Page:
GJ: How would you organize an excellent internship? What advice would you give to software companies that want to create an outstanding internship program?

MR: Don't make interns fetch you burgers! :-)

MK: Treat interns as almost equal with employees, but at the same time teach them a lot. For an intern, the main value is in the education. Show them how things should be done in a professional way. My colleagues who complained about their internships frequently described situations in which interns had much lower positions than employees and were entrusted only with menial, boring assignments. To make a great internship you need to show interns that one can do exciting things on the job. Do this and they are likely to come back as loyal employees.

MR: Trust is important. An intern needs to feel that he or she is trusted.

MK: Yeah; not that you get an isolated project just to prove that you can program.

MR: Absolutely. An intern needs to see that his or her work is useful, not just an exercise: that one can have an impact, even as just an intern.

GJ: What did you learn at Codility?

MK: Linux. Before the internship I worked mainly on Windows. In the first week of my internship I ordered a great book, The Linux Programming Interface, and it really helped me to understand possible pitfalls in the safe execution sandbox. Also Python and C. I had to do some real coding and improved my skills greatly. For instance, Paweł made me realize the dangers of “def f(d={})” in Python. And Git. I had not used Git before I did some SVN. Now I both know the tool and also begin to understand the strategies: how to deal with multiple repositories, branches, multiple committers, code reviews, merge requests, and why and when development branches are useful.

MR: Python. I started my internship with just 1.5 weeks of Python practice…

GJ: you are kidding me…

MR: No, seriously. I had done very little Python before. Also DevOp, which databases work best under what conditions, what tools to use to set up the whole stack efficiently etc. I learned some technologies like Angular.js, Node.js, Django, MongoDB (although I did not have much luck with the latter; I had to drop it in favor of PostgreSQL). I also learned a lot about how to debug JavaScript code in a browser, especially when I was trying to achieve the serverless integration of in-browser JavaScript with Google Docs.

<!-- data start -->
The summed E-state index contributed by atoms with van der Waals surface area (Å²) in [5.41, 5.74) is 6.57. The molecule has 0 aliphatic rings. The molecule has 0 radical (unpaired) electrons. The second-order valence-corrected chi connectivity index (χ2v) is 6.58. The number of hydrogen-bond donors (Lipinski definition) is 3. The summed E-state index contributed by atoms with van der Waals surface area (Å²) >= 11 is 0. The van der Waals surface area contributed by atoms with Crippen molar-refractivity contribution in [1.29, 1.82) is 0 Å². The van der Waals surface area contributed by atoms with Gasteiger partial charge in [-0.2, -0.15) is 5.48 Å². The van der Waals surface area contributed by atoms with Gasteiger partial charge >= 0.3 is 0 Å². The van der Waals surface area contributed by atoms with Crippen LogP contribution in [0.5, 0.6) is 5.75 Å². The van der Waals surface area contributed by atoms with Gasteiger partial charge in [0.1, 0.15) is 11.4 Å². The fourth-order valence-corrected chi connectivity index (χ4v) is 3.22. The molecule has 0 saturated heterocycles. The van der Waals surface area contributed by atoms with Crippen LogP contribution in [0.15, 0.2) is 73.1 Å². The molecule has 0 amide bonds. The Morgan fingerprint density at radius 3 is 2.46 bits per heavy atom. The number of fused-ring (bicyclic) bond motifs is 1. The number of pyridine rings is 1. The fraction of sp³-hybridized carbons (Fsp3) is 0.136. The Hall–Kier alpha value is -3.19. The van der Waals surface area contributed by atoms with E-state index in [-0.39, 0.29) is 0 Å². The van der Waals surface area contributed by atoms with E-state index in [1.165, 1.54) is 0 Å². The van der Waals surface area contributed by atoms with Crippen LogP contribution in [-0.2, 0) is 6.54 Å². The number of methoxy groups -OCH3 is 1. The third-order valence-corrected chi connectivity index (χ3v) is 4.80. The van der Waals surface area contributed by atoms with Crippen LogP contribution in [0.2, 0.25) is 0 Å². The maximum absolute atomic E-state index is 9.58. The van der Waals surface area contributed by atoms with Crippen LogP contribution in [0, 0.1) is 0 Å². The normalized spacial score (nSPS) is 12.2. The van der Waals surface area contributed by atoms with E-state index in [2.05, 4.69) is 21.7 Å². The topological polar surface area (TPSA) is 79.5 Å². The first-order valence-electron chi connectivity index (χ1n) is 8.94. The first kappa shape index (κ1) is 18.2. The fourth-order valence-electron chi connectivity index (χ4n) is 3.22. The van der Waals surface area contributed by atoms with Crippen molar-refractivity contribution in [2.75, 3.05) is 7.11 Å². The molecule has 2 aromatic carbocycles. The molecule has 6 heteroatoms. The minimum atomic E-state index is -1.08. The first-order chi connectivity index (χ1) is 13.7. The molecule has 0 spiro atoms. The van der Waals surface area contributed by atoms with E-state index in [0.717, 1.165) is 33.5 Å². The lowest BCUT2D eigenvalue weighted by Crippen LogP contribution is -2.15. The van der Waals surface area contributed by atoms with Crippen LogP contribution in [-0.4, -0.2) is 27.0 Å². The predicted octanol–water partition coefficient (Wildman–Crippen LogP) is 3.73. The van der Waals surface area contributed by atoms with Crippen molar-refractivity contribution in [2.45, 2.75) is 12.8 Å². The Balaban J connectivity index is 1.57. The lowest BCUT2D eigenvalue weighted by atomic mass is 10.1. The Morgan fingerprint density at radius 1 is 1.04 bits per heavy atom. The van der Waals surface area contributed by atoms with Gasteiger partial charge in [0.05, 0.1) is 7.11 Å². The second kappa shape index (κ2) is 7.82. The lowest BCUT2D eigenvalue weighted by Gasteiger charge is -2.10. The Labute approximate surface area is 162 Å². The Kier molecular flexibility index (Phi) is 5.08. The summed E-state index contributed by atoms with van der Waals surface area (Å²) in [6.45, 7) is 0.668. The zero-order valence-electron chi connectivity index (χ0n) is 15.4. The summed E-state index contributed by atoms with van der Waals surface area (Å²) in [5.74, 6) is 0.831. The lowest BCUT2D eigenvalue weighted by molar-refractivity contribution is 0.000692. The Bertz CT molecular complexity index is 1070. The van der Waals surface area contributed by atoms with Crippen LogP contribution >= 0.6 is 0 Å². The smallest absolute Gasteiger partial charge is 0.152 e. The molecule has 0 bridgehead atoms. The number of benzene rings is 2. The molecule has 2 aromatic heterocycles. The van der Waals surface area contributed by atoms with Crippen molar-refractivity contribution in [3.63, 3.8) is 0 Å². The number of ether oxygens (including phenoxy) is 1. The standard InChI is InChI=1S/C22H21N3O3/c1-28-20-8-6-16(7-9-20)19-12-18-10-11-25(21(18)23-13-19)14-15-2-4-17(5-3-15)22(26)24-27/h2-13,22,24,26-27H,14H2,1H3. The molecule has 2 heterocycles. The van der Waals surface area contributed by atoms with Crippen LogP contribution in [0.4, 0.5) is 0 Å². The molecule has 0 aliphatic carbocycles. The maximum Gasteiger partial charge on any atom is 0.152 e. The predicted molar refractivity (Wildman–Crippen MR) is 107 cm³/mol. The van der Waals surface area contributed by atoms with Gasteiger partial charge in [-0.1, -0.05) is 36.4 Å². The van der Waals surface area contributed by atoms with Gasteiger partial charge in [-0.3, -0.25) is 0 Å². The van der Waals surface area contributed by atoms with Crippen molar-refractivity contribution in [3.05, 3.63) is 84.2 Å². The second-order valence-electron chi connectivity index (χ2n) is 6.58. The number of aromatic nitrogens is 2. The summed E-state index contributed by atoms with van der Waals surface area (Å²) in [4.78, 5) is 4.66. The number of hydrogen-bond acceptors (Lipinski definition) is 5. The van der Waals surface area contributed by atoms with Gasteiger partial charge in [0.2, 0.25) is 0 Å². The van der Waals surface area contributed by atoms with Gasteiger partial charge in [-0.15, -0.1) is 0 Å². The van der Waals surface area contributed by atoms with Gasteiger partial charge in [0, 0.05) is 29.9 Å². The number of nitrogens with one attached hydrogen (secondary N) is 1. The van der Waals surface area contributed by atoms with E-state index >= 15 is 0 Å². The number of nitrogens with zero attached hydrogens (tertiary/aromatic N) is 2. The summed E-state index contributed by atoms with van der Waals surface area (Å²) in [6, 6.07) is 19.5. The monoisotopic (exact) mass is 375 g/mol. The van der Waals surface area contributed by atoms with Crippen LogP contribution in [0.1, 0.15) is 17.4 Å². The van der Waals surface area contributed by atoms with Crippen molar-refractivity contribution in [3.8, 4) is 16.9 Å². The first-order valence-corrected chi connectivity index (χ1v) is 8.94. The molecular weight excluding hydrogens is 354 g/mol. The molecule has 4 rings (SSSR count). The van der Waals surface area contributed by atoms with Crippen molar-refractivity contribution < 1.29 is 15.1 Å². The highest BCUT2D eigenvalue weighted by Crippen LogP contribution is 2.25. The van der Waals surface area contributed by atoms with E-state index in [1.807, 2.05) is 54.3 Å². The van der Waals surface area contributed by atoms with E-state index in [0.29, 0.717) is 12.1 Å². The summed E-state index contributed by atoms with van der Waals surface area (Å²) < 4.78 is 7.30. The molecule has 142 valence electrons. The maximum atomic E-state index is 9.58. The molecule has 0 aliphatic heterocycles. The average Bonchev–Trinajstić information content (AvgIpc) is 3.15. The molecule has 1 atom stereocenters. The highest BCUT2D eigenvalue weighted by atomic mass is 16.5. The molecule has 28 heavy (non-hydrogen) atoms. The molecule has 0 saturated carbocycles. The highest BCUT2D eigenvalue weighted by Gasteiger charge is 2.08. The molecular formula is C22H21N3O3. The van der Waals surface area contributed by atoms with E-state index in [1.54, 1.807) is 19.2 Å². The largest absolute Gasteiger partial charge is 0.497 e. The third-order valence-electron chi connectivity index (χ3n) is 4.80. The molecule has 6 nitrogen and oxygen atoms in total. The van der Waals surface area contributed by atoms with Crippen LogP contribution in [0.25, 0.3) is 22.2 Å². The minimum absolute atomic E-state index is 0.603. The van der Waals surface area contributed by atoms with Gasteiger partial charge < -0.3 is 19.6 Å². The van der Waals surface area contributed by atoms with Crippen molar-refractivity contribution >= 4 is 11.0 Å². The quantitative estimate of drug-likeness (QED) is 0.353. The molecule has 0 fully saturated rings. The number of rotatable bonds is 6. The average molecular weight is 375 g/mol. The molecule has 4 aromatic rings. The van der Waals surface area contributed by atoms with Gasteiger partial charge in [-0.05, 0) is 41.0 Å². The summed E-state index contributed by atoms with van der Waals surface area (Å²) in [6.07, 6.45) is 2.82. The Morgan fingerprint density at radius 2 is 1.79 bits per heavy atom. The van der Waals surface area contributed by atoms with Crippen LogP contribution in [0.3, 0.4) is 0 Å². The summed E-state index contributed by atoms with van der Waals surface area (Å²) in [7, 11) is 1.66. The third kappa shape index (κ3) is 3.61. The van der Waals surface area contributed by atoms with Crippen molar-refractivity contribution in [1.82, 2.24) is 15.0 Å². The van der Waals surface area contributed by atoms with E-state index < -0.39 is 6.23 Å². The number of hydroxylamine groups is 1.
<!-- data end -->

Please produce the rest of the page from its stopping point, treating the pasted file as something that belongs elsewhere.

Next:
MK: I learned a great deal about testing; in particular, how Selenium works. I had no idea that there were ready-made tools like this.

MR: Before this internship I could hardly imagine how software is tested. When you test your submission at an Olympiad in Informatics, you write generators and verifiers, but that’s easy; that’s just “in–out”. But how do you test a whole interactive system? I really had only vague ideas before.

GJ: It’s great to hear that! You’ve got me so interested that I think I’ll apply for this internship next summer [attention: sales pitch!… :-) ].

MK: Highly recommended!

MR: Brace yourself for a good deal of coding!



Michał Kowalczyk is a bronze medalist of the Polish Olympiad in Informatics, a participant in multiple programming and hacking competitions (e.g. Capture The Flag contests) and co-organizer of Wakacyjne Warsztaty Wielodyscyplinarne – a summer camp for gifted high school students. During his internship at Codility Michał worked on projects related to security and execution sandboxing.

Marek Rusinowski is a finalist of the Polish Olympiad in Informatics and organizer of workshops for high school students at the II High Schoolin Mielec. During his internship at Codility Marek worked on intranet services, data visualization and back-office automation.

Interested in joining Codility or doing an internship with us? Contact us on jobs@codility.com

Monday, October 7, 2013

Codility's Boron 2013 programming challenge found its 'rockstar'

Codility's Boron 2013 challenge found its 'rockstar', this time in Bolivia: Gabriel Rea Velasco (http://about.me/gareve). 

It took Gabriel 11 minutes (!) to submit his perfect solution. Programming rockstar indeed! Felicitaciones, Gabriel, and welcome to our growing hall of fame!




Gabriel was closely followed by:

  • Chenyang Wu (14 mins)
  • Sven Over (40 mins)

Congratulations to all contenders and happy coding to all of you until the next Codility challenge goes live, in about a month!